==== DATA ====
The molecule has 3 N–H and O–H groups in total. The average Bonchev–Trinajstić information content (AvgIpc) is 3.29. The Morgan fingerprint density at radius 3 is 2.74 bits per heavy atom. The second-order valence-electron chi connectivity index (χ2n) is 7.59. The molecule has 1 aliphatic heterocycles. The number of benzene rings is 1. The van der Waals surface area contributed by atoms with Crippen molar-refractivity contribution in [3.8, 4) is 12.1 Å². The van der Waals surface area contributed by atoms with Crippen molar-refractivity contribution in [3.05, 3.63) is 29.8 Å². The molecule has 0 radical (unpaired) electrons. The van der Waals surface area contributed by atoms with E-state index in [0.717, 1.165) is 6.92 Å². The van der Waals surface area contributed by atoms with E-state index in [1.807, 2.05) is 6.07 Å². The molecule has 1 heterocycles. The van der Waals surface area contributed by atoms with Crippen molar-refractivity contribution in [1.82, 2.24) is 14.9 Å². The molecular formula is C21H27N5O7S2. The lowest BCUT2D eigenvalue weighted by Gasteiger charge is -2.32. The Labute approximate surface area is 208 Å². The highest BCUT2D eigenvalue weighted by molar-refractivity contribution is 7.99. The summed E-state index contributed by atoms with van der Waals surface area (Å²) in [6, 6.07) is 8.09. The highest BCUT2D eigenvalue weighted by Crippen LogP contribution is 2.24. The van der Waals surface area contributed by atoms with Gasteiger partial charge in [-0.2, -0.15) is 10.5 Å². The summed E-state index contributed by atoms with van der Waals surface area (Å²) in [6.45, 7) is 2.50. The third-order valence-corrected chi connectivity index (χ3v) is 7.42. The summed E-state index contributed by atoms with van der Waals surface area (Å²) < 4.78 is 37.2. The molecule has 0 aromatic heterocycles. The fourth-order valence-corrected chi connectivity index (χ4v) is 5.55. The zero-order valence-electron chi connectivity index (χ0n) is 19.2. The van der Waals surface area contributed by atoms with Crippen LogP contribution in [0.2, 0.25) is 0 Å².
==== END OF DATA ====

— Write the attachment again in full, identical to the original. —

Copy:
The molecule has 3 N–H and O–H groups in total. The average Bonchev–Trinajstić information content (AvgIpc) is 3.29. The Morgan fingerprint density at radius 3 is 2.74 bits per heavy atom. The second-order valence-electron chi connectivity index (χ2n) is 7.59. The molecule has 1 aliphatic heterocycles. The number of benzene rings is 1. The van der Waals surface area contributed by atoms with Crippen molar-refractivity contribution in [3.8, 4) is 12.1 Å². The van der Waals surface area contributed by atoms with Crippen molar-refractivity contribution in [3.05, 3.63) is 29.8 Å². The molecule has 0 radical (unpaired) electrons. The van der Waals surface area contributed by atoms with E-state index in [0.717, 1.165) is 6.92 Å². The van der Waals surface area contributed by atoms with E-state index in [1.807, 2.05) is 6.07 Å². The molecule has 1 heterocycles. The van der Waals surface area contributed by atoms with Crippen molar-refractivity contribution in [1.82, 2.24) is 14.9 Å². The molecular formula is C21H27N5O7S2. The lowest BCUT2D eigenvalue weighted by Gasteiger charge is -2.32. The Labute approximate surface area is 208 Å². The highest BCUT2D eigenvalue weighted by molar-refractivity contribution is 7.99. The summed E-state index contributed by atoms with van der Waals surface area (Å²) in [6, 6.07) is 8.09. The highest BCUT2D eigenvalue weighted by Crippen LogP contribution is 2.24. The van der Waals surface area contributed by atoms with Gasteiger partial charge in [-0.2, -0.15) is 10.5 Å². The summed E-state index contributed by atoms with van der Waals surface area (Å²) in [6.45, 7) is 2.50. The third-order valence-corrected chi connectivity index (χ3v) is 7.42. The summed E-state index contributed by atoms with van der Waals surface area (Å²) < 4.78 is 37.2. The molecule has 0 aromatic heterocycles. The fourth-order valence-corrected chi connectivity index (χ4v) is 5.55. The zero-order valence-electron chi connectivity index (χ0n) is 19.2. The van der Waals surface area contributed by atoms with Crippen LogP contribution in [0.2, 0.25) is 0 Å².